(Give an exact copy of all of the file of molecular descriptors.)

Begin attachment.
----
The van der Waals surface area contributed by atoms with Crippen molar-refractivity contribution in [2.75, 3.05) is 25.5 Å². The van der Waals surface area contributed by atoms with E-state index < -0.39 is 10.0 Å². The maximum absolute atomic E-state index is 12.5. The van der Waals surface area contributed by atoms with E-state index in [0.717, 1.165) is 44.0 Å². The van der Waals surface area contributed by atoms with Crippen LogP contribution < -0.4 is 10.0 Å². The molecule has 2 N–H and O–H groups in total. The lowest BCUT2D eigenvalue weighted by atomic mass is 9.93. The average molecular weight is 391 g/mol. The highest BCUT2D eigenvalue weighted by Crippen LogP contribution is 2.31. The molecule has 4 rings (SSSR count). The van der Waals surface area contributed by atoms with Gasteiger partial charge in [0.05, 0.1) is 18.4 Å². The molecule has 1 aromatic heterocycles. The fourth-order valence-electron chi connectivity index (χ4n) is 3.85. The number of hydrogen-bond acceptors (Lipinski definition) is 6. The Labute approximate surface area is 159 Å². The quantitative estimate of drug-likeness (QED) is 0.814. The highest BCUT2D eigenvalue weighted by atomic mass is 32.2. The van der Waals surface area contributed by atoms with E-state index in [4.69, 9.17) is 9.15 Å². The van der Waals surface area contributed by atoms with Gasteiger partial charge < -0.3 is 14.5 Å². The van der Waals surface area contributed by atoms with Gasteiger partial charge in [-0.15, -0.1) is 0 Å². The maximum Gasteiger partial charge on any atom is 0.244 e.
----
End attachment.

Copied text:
The van der Waals surface area contributed by atoms with Crippen molar-refractivity contribution in [2.75, 3.05) is 25.5 Å². The van der Waals surface area contributed by atoms with E-state index < -0.39 is 10.0 Å². The maximum absolute atomic E-state index is 12.5. The van der Waals surface area contributed by atoms with E-state index in [0.717, 1.165) is 44.0 Å². The van der Waals surface area contributed by atoms with Crippen LogP contribution < -0.4 is 10.0 Å². The molecule has 2 N–H and O–H groups in total. The lowest BCUT2D eigenvalue weighted by atomic mass is 9.93. The average molecular weight is 391 g/mol. The highest BCUT2D eigenvalue weighted by Crippen LogP contribution is 2.31. The molecule has 4 rings (SSSR count). The van der Waals surface area contributed by atoms with Gasteiger partial charge in [0.05, 0.1) is 18.4 Å². The molecule has 1 aromatic heterocycles. The fourth-order valence-electron chi connectivity index (χ4n) is 3.85. The number of hydrogen-bond acceptors (Lipinski definition) is 6. The Labute approximate surface area is 159 Å². The quantitative estimate of drug-likeness (QED) is 0.814. The highest BCUT2D eigenvalue weighted by atomic mass is 32.2. The van der Waals surface area contributed by atoms with E-state index in [4.69, 9.17) is 9.15 Å². The van der Waals surface area contributed by atoms with Gasteiger partial charge < -0.3 is 14.5 Å². The van der Waals surface area contributed by atoms with Gasteiger partial charge in [-0.15, -0.1) is 0 Å². The maximum Gasteiger partial charge on any atom is 0.244 e.